London Riots Perspectives

I have to be honest and say I got very little work done yesterday. I spent much of the day trying to catch up with the north London riots that morphed in to the “all over London” riots and then news that the violence had spread to other cities, including Birmingham, Bristol, Nottingham and Liverpool.

It seems surreal, like I’m watching a movie or something, especially as I am thousands of miles away and so not in any way able to experience what’s happening first hand, thank God.

There’s so much to read and absorb, so many different angles. I was reading on a food blog someone’s account of their meal at the two Michelin star restaurant in Notting Hill, The Ledbury. Looters stormed in during the meal, smashing things up and demanding valuables from customers. The unlucky diner had to hand over her wedding ring before the heroic kitchen staff came out with rolling pins to chase away the scumbags. I’d like to see them try and pull that kind of shit a few miles further east in Chinatown!

If reading’s too much effort, you can always listen to this brief interview with a few young rioters which provides a fascinating insight in to their grievances and the reasons for the riots (it’s the rich people’s fault because they have businesses). If those girls are reading this (unlikely as I doubt they can read), stolen wine is not free wine.

I quite liked one of Tony Parsons’ tweets on the topic:

Enjoy that pillaged pair of trainers, #LondonRiots – you will be wearing them when you are forty. Because why would anyone give YOU a job?

And of course, there’s the China perspective. The Chinese have, now that Beijing 2008 is safely behind us, predictably raised concerns over safety during next summer’s London Olympic Games and also taken a few smug pot shots at the British:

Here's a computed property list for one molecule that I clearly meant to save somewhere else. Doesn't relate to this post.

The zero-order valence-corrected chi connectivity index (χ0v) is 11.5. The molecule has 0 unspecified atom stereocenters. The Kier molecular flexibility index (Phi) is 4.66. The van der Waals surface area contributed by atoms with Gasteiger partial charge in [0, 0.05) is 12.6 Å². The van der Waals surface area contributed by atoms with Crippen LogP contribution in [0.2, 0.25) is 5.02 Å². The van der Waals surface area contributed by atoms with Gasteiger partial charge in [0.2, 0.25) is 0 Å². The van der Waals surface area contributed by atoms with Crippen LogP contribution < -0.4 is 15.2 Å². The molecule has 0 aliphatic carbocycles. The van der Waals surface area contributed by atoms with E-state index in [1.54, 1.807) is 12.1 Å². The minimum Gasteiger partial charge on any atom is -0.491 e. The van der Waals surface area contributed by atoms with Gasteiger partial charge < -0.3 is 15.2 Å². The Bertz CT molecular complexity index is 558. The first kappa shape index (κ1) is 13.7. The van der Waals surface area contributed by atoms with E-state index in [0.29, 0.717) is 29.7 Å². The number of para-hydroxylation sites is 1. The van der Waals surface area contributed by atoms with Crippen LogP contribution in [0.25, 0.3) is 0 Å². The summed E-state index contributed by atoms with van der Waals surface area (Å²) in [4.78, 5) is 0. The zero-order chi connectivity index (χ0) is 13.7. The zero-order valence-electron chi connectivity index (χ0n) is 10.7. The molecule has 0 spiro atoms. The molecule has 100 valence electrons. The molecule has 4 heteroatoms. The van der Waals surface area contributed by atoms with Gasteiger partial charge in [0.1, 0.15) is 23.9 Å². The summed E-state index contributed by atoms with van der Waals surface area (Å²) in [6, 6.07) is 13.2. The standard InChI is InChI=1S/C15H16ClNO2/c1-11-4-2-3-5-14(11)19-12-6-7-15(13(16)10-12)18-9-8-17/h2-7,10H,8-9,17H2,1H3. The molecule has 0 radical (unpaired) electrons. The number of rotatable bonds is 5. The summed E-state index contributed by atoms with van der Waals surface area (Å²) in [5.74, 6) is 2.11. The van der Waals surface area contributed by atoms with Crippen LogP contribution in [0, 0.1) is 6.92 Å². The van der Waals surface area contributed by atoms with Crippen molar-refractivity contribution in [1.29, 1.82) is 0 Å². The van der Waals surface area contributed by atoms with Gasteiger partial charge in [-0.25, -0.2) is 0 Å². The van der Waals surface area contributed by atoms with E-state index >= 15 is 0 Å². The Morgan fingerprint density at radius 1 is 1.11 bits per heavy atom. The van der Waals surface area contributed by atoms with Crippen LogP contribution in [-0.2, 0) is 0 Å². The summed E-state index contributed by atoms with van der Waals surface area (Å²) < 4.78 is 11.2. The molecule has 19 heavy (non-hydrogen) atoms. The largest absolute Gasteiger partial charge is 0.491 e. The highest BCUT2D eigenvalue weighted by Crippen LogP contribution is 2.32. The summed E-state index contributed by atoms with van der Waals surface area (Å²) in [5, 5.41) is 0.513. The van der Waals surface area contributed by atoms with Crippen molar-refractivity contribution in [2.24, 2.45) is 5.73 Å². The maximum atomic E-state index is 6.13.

The West have been talking about supporting internet freedom, and oppose other countries’ government to control this kind of websites, now we can say they are tasting the bitter fruit [of their complacency] and they can’t complain about it,” wrote one commentator in official Communist Party mouthpiece, People’s Daily.

It would have been perfectly fine to just say your thoughts are with the innocent victims of the riots and that you hope the matter is resolved swiftly. Maybe his time would be better spent criticising the safety of China’s railways!

I spoke to my mum as well yesterday. She lives in Ealing which has seen some violence and looting. She saw on TV a Chinese takeaway on Ealing High street, just opposite my old school that was owned by one of our friends and had been looted. But she is fine apart from being a bit spooked by some noises from outside the house late last night. She called the police and after a long wait, they told her to stay indoors and lock the doors and hope for the best!